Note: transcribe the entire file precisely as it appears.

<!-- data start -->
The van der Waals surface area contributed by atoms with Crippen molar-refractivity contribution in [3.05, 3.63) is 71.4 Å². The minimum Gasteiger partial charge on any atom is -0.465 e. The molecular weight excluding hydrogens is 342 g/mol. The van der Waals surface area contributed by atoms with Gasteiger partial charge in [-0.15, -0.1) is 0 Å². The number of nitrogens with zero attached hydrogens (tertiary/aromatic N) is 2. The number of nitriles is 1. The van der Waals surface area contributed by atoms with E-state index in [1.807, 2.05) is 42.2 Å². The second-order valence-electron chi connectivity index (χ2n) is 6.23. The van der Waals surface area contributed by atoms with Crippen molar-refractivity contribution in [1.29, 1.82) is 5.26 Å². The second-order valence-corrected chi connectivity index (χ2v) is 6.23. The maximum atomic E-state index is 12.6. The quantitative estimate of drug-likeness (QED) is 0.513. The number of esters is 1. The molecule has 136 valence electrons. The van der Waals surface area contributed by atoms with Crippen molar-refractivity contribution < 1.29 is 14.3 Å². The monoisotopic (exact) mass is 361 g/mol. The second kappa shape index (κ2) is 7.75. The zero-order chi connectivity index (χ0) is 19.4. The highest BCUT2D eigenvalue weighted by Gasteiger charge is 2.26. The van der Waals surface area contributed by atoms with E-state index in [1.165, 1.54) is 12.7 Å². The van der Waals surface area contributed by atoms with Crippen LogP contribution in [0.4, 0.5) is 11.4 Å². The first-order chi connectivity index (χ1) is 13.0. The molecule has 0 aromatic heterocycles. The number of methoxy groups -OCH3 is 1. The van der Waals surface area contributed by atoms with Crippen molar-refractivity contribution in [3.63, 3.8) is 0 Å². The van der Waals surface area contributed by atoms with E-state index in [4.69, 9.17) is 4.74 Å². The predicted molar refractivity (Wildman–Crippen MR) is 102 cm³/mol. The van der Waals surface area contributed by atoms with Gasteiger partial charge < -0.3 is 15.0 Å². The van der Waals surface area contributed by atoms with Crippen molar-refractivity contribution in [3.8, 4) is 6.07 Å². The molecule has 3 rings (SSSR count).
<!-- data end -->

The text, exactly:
The van der Waals surface area contributed by atoms with Crippen molar-refractivity contribution in [3.05, 3.63) is 71.4 Å². The minimum Gasteiger partial charge on any atom is -0.465 e. The molecular weight excluding hydrogens is 342 g/mol. The van der Waals surface area contributed by atoms with Gasteiger partial charge in [-0.15, -0.1) is 0 Å². The number of nitrogens with zero attached hydrogens (tertiary/aromatic N) is 2. The number of nitriles is 1. The van der Waals surface area contributed by atoms with E-state index in [1.807, 2.05) is 42.2 Å². The second-order valence-electron chi connectivity index (χ2n) is 6.23. The van der Waals surface area contributed by atoms with Crippen molar-refractivity contribution in [1.29, 1.82) is 5.26 Å². The second-order valence-corrected chi connectivity index (χ2v) is 6.23. The maximum atomic E-state index is 12.6. The quantitative estimate of drug-likeness (QED) is 0.513. The number of esters is 1. The molecule has 136 valence electrons. The van der Waals surface area contributed by atoms with Crippen molar-refractivity contribution < 1.29 is 14.3 Å². The monoisotopic (exact) mass is 361 g/mol. The second kappa shape index (κ2) is 7.75. The zero-order chi connectivity index (χ0) is 19.4. The highest BCUT2D eigenvalue weighted by Gasteiger charge is 2.26. The van der Waals surface area contributed by atoms with E-state index in [1.165, 1.54) is 12.7 Å². The van der Waals surface area contributed by atoms with Crippen LogP contribution in [0.4, 0.5) is 11.4 Å². The first-order chi connectivity index (χ1) is 13.0. The molecule has 0 aromatic heterocycles. The number of methoxy groups -OCH3 is 1. The van der Waals surface area contributed by atoms with Crippen molar-refractivity contribution in [3.63, 3.8) is 0 Å². The van der Waals surface area contributed by atoms with E-state index in [4.69, 9.17) is 4.74 Å². The predicted molar refractivity (Wildman–Crippen MR) is 102 cm³/mol. The van der Waals surface area contributed by atoms with Gasteiger partial charge < -0.3 is 15.0 Å². The van der Waals surface area contributed by atoms with Crippen molar-refractivity contribution in [3.8, 4) is 6.07 Å². The molecule has 3 rings (SSSR count).